Elixir also aims to provide a tidier standard library. For example, we provide an Enum module that is able to enumerate (i.e. map, fold, take, etc) all the collections in the language and such module is powered by protocols: Elixir knows how to enumerate your collection as long as you implement a protocol. After all, it is preferable to have a small set of functions that work well with a handful of collections than a completely different set of APIs for each data structure.
 
For any other developer, be a Ruby, Java, Python or Javascript programmer, learning Elixir means learning the semantics in the Erlang VM and all the amazing tooling existent for building robust, concurrent, fault-tolerant applications and that is more than enough reason for giving it a go.
 
Paolo – I have read the enthusiastic blog post “A week with Elixir” by Joe Armstrong. I also know that you are giving several talks around the world about Elixir. What kind of feedback do you receive from the Erlang community?
 
José – In general the feedback is quite good as the community agrees that the power lies on the Erlang VM and, while Elixir offers a slightly different perspective on it, the more developers using the Erlang VM translates into more knowledge, tools and enthusiasm in the ecosystem altogether.
 
Paolo – Some of our readers maybe want to contribute to some open source project based on Elixir. Do you want to suggest some projects in particular?
 
José – The community is still very young so the best suggestion right now is to try to solve a problem and see if there are any tools available and, if not, wright your own! We see some efforts converging though, we already have an “official” monad library, another for talking to postgresql, other to work with data and time, and so on.
 
Also I want to point out that Elixir is mostly written in Elixir, with the exception of a dozen of macros that we call “special forms”. This makes it very easy to contribute to Elixir itself, once you start learning the language!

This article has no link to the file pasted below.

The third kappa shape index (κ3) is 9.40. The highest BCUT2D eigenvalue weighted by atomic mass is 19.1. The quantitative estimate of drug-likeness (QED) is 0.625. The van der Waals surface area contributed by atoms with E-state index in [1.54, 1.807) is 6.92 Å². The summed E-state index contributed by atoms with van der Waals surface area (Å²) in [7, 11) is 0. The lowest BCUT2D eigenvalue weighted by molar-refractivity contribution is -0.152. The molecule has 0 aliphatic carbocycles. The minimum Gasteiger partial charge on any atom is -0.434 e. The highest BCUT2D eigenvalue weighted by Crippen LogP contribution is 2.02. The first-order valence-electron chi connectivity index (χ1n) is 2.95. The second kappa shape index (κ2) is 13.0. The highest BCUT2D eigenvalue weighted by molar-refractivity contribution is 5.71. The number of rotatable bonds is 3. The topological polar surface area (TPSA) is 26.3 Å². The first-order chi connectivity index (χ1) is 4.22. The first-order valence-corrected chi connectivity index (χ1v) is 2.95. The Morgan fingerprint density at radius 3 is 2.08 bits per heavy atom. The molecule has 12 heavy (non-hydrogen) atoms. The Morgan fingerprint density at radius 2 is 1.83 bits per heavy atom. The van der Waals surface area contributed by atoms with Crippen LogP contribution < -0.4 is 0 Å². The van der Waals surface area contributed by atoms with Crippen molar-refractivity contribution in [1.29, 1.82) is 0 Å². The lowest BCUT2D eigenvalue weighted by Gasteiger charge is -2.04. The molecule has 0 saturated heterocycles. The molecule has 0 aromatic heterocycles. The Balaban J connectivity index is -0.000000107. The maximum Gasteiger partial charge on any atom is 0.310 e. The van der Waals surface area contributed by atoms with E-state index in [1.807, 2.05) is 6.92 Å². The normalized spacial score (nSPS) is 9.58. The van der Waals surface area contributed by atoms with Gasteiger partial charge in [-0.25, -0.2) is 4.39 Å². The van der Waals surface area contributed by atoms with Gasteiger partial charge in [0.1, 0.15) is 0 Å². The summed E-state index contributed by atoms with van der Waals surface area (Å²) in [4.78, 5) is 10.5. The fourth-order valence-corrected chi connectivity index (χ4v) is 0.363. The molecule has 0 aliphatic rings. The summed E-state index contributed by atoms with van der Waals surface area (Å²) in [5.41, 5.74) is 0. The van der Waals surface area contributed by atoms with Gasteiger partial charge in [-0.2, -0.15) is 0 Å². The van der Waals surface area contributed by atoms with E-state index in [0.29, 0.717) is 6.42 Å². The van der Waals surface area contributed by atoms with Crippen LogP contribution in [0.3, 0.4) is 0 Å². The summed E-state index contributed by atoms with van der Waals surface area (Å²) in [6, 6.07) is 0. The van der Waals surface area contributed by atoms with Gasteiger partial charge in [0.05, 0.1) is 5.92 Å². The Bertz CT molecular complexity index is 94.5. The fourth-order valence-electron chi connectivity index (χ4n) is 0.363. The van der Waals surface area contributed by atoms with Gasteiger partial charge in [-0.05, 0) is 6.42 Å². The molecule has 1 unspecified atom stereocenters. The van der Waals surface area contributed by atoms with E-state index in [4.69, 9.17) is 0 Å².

Paolo – The 4th and 5th December you will give a talk at Code Mesh 2013. The talk title is: “Ecto: A language integrated query for Elixir”. Can you give to our readers some insights on you talk?
 
José – Besides the keynote about programming and Elixir, which I will give with Dave Thomas, I will also talk about Ecto.
 
In a nutshell, Ecto is a language integrated query to talk to relational databases in Elixir, heavily inspired by LINQ (from .NET). The goal of the talk is to introduce Ecto but, more importantly, also show how features provided by Elixir made the implementation of Ecto in the first place!
 
Paolo – Looking at the future: what should we expect from the new Elixir releases? In which part of the language will you focus the most?
 
José – In the short-term, we want to integrate with maps (when Erlang R17 comes out) while we work on a solid logging system to be shipped with the language, that builds on Erlang’s logger. Once that is done, we will release Elixir v1.0.
 
After Elixir v1.0 is out, we have many options to explore and the interesting thing is that we can explore those outside of the language, because macros give us all support we need. Some plans include providing better comprehensions, improving how we work with nested data structures, support to discriminated unions and more!